A zoning change needed for Bowman Properties’ proposal to turn the old Magarity Ford site into a mixed-use development could come before City Council as early as October, even as the Chestnut Hill Community Association continues its review of the plan.
The developer will seek a bill, expected to be introduced by Councilwoman Donna Reed Miller, that would rezone the two parcels comprising the 8200 Germantown Ave. site to allow for a supermarket, retail shops, condos and a row of townhouses on Shawnee Street fronting Pastorious Park.
Current zoning on the site would require multiple variances to make the plan work, and Bowman’s attorney has said they would instead seek the zoning change — from the current R5 and C7 to R10b and C3, with some deed restrictions — through legislation.
Joyce Lenhardt, a co-chair of the CHCA’s Land Use, Planning and Zoning committee, said project manager Seth Shaprio told her at a meeting Thursday they expected the bill to be introduced in October. LUPZ members met Thursday night to update the progress of ongoing negotiations with Bowman over details of the plan.
While several members have expressed concerns with the project’s density, height, building massing and overall economic viability, talks with developer Richard Snowden and project officials indicate it’s unlikely the plan will change much at this point, Lenhardt said.
“They said they are not changing their program, they said they think they can get the votes on the [CHCA] and that they can get the votes in City Council,” Lenhardt said.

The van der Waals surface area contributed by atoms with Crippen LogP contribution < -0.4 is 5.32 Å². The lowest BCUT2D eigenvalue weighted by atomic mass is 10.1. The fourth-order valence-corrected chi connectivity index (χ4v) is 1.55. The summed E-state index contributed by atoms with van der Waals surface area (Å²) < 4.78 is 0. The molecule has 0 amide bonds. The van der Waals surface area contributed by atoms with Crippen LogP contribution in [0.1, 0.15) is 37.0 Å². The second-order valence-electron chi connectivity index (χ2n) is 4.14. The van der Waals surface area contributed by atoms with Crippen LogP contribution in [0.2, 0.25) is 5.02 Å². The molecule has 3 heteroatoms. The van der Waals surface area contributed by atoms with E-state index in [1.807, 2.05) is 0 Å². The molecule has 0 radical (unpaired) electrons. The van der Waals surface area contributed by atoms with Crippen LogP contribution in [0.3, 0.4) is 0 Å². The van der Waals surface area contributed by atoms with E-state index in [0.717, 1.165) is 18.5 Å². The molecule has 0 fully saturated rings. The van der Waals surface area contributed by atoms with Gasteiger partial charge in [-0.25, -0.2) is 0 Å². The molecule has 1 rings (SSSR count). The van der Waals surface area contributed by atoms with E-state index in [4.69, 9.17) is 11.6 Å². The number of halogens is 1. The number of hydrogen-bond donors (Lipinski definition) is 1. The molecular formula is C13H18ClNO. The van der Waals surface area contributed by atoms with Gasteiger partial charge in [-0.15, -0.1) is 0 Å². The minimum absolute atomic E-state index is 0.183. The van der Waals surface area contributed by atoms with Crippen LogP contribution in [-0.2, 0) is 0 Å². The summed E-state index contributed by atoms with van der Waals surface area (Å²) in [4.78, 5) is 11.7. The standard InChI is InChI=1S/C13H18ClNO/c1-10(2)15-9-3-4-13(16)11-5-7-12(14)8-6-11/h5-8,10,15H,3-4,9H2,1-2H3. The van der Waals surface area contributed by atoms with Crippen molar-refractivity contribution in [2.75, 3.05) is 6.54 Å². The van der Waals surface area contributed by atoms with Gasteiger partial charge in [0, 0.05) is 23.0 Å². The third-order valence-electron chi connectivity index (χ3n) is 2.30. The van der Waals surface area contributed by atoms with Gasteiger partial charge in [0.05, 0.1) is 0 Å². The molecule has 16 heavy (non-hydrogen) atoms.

Seth Shapiro, Bowman’s project manager for the 8200 proposal, said while some building locations and other design details could shift somewhat, major components such as sizes, number of units and other major elements are in place.
Meanwhile, as the CHCA seeks to have its place as the dominant civic association in town codified by an amendment to the Registered Community Organization (RCO) portion of the proposed new zoning code for the city, Bowman’s council gambit could take some power out of the association’s hands.
Regardless of the ongoing CHCA review process, “Richard was going to go his own way,” said LUPZ committee co-chair John Landis. “There’s a bunch of games going on here.”
Based on the discussions at Thursday night’s meeting, the sub-committee will make a report to the LUPZ committee, then to the CHCA’s Design Review Committee, at meetings in September and October, possibly after the zoning bill has been introduced in council.